Sunday, 8 January 2012

Two Realities

Here are two distinct realities. The first is the reality of campesino life, an already full and demanding existence. It is hard physical work: pulling yucca from the ground, chopping firewood for the stove, collecting cocoa, grinding corn, peeling rice and milking cows. It is killing a chicken, plucking its feathers, slicing it up, placing the knife in just the right place so that the stomach doesn`t split open and the faeces don´t spurt out, knowing which parts are eaten and which aren´t (these being skills I now have after killing and preparing yesterday´s lunch). It is vallenato music blaring from houses, village dances and traditions like burning the ´old year´ dolls at midnight on New Year´s Eve. It is never having your door closed and always accepting visitors that wander in and out; it is entering other people´s houses as freely as if they were close family members.

And then there is the second reality, which imposes itself on this one, seeping into it, trying to overwhelm it, control it. It is the reality of conflict. It is the militarization of life and land. It is constantly monitoring armed actors and regularly passing through military checkpoints. It is the reality of fear.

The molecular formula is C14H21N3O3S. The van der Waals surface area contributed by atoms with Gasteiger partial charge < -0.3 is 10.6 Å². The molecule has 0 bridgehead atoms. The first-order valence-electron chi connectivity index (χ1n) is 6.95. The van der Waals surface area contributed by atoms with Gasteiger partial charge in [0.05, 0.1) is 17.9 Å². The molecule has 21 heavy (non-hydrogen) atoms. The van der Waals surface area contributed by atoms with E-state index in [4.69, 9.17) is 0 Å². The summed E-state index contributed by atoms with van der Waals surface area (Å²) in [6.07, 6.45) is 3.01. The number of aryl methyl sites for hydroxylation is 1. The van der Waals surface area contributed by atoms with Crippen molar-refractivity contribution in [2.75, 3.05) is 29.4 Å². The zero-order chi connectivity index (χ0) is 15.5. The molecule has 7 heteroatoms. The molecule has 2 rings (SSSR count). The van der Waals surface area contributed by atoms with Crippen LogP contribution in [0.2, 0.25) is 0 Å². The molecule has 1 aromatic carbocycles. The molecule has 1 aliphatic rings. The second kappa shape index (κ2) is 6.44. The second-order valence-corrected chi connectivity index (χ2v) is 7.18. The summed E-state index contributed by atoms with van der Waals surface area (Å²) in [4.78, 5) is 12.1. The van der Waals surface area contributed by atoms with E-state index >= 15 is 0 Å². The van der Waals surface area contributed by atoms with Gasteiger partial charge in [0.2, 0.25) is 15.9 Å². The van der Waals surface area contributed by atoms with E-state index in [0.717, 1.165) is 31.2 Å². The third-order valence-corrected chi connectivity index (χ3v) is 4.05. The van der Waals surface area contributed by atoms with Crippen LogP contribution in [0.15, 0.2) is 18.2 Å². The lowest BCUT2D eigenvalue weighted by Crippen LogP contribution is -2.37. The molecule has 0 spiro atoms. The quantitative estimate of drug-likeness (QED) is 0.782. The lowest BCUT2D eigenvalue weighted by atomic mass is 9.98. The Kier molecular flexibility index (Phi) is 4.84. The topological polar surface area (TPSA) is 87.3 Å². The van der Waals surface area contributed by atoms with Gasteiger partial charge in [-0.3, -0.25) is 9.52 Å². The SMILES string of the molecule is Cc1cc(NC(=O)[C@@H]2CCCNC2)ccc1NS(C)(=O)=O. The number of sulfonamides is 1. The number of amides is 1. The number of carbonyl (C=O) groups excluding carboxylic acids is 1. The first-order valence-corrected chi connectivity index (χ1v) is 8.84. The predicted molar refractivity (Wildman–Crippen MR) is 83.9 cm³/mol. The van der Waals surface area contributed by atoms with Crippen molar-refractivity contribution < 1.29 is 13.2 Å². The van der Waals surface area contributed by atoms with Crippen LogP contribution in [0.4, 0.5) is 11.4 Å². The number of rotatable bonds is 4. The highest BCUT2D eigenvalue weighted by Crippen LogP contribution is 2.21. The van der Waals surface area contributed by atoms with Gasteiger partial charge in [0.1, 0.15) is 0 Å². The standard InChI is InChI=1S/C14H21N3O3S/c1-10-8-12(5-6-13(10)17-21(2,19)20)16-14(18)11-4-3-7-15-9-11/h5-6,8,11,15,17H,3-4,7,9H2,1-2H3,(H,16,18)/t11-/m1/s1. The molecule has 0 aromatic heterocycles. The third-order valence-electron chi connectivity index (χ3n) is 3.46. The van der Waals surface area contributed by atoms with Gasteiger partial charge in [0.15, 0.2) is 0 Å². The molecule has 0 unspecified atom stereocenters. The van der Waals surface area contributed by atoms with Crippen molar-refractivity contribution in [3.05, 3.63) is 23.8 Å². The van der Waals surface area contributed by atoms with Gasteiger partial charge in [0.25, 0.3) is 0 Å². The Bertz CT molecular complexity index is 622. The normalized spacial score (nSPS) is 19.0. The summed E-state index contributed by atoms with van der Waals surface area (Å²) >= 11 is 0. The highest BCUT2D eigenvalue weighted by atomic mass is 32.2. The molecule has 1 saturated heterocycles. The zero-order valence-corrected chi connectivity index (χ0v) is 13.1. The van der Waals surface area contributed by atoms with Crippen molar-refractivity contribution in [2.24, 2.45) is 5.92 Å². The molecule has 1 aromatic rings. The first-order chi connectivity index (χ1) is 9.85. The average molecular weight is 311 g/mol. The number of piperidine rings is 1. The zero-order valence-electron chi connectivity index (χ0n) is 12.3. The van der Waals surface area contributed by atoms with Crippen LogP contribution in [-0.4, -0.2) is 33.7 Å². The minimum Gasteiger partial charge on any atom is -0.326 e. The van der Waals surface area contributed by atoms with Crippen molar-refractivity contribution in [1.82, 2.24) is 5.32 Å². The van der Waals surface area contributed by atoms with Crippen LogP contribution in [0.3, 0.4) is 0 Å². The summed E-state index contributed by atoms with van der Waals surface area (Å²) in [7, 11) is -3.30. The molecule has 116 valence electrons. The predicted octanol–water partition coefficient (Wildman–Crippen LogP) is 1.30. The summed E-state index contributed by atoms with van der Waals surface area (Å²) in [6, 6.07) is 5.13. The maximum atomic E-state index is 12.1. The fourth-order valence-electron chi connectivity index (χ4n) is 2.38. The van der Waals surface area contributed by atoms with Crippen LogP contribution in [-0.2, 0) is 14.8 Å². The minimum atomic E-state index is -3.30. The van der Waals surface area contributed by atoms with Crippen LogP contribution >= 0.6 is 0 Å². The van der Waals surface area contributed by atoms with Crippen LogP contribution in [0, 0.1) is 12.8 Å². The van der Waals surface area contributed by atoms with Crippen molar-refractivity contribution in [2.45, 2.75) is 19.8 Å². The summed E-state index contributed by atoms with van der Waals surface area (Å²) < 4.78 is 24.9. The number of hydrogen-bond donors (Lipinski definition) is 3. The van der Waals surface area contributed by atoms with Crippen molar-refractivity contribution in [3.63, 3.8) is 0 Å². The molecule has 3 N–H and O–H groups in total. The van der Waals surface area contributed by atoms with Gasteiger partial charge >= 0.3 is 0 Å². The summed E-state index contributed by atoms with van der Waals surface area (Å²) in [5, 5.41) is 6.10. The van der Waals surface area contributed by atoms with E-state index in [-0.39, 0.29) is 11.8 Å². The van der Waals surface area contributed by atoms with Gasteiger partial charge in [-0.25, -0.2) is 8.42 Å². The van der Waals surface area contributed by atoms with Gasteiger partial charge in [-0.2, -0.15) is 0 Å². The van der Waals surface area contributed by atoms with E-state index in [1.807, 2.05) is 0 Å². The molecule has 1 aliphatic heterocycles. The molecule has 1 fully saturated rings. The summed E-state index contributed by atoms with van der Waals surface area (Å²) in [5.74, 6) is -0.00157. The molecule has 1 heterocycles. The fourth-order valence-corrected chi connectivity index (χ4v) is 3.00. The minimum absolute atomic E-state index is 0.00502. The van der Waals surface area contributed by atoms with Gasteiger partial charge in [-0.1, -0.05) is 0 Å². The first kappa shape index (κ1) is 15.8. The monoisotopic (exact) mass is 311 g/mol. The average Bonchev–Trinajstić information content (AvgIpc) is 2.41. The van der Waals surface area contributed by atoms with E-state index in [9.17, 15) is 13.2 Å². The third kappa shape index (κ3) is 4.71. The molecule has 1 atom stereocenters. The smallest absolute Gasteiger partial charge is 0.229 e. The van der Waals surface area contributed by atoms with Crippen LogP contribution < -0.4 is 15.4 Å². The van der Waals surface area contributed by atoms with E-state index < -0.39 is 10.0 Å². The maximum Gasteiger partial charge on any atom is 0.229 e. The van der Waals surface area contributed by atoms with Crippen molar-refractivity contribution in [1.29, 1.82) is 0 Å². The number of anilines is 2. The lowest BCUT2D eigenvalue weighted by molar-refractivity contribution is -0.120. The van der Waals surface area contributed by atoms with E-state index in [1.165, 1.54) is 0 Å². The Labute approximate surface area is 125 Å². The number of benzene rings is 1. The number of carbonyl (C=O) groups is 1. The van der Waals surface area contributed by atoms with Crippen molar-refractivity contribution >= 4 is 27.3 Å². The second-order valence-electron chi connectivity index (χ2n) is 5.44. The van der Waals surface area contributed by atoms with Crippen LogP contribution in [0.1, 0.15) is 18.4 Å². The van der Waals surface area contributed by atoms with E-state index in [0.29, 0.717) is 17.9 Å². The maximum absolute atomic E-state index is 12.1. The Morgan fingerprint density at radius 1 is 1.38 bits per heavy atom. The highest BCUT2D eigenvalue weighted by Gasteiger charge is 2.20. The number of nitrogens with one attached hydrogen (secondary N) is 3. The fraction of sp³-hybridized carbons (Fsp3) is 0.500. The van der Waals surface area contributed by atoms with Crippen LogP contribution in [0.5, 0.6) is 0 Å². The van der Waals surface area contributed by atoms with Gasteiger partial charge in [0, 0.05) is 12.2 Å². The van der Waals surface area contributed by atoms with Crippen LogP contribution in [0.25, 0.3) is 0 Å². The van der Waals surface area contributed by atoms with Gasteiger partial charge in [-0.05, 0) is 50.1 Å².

And each time I feel like the former is able to just be for a time, that I am able to absorb that way of life, it is shattered by a sudden and imposing manifestation of the latter.

This time it is in the form of an armed strike throughout Urabá. In the early hours of 1st January, Juan de Dios Usuga David alias "Giovanni", the leader of one of the most powerful neo-paramilitary groups operating in the region, was killed by the police. The swift and shockingly well organised reaction of the Urabeños was to enforce an armed strike, bringing the whole región of Urabá to a standstill. Everything shut down: shops, banks, public transport. In their pamphlet, the Urabeños stated that they did not want to see people walking on the streets. And so an entire region is paralized with fear. We could not go into town to buy food and my colleague was trapped in town and could not come home.

The strike is a shocking reminder of the immense power that the neo-paramilitary group wield in the region. It is yet another example of how that first reality, the campesino life which I am learning to appreciate and adapt to (people said I wouldn´t be capable of killing a chicken, but I proved them wrong), is so often dominated and overwhelmed by fear and violence.